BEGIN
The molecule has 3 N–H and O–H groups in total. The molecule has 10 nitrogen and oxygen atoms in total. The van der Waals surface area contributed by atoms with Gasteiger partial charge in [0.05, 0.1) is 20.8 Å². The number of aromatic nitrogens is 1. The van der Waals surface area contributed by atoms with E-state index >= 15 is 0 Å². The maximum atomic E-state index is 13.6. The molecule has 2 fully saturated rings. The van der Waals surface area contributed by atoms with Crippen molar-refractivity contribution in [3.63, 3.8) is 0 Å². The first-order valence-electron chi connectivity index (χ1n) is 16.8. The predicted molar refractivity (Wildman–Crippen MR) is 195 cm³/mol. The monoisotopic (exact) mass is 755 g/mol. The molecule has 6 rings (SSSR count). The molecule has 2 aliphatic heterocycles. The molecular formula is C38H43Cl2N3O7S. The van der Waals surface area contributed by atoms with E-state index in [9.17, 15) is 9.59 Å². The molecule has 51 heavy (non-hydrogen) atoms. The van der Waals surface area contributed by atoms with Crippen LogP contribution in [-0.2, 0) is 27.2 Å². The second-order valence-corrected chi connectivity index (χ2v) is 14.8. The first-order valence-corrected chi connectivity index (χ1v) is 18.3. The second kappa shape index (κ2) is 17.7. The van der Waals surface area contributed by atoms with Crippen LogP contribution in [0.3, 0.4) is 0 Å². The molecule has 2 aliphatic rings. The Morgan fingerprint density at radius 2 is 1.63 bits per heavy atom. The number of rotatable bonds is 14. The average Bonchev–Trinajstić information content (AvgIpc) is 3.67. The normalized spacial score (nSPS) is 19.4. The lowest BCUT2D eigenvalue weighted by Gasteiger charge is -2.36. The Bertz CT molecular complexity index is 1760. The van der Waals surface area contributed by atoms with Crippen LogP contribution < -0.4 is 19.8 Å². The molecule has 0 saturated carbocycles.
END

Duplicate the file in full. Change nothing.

The molecule has 3 N–H and O–H groups in total. The molecule has 10 nitrogen and oxygen atoms in total. The van der Waals surface area contributed by atoms with Gasteiger partial charge in [0.05, 0.1) is 20.8 Å². The number of aromatic nitrogens is 1. The van der Waals surface area contributed by atoms with E-state index >= 15 is 0 Å². The maximum atomic E-state index is 13.6. The molecule has 2 fully saturated rings. The van der Waals surface area contributed by atoms with Crippen molar-refractivity contribution in [3.63, 3.8) is 0 Å². The first-order valence-electron chi connectivity index (χ1n) is 16.8. The predicted molar refractivity (Wildman–Crippen MR) is 195 cm³/mol. The monoisotopic (exact) mass is 755 g/mol. The molecule has 6 rings (SSSR count). The molecule has 2 aliphatic heterocycles. The molecular formula is C38H43Cl2N3O7S. The van der Waals surface area contributed by atoms with E-state index in [9.17, 15) is 9.59 Å². The molecule has 51 heavy (non-hydrogen) atoms. The van der Waals surface area contributed by atoms with Crippen LogP contribution in [-0.2, 0) is 27.2 Å². The second-order valence-corrected chi connectivity index (χ2v) is 14.8. The first-order valence-corrected chi connectivity index (χ1v) is 18.3. The second kappa shape index (κ2) is 17.7. The van der Waals surface area contributed by atoms with Crippen LogP contribution in [0.3, 0.4) is 0 Å². The molecule has 2 aliphatic rings. The Morgan fingerprint density at radius 2 is 1.63 bits per heavy atom. The number of rotatable bonds is 14. The average Bonchev–Trinajstić information content (AvgIpc) is 3.67. The normalized spacial score (nSPS) is 19.4. The lowest BCUT2D eigenvalue weighted by Gasteiger charge is -2.36. The Bertz CT molecular complexity index is 1760. The van der Waals surface area contributed by atoms with Crippen LogP contribution < -0.4 is 19.8 Å². The molecule has 0 saturated carbocycles.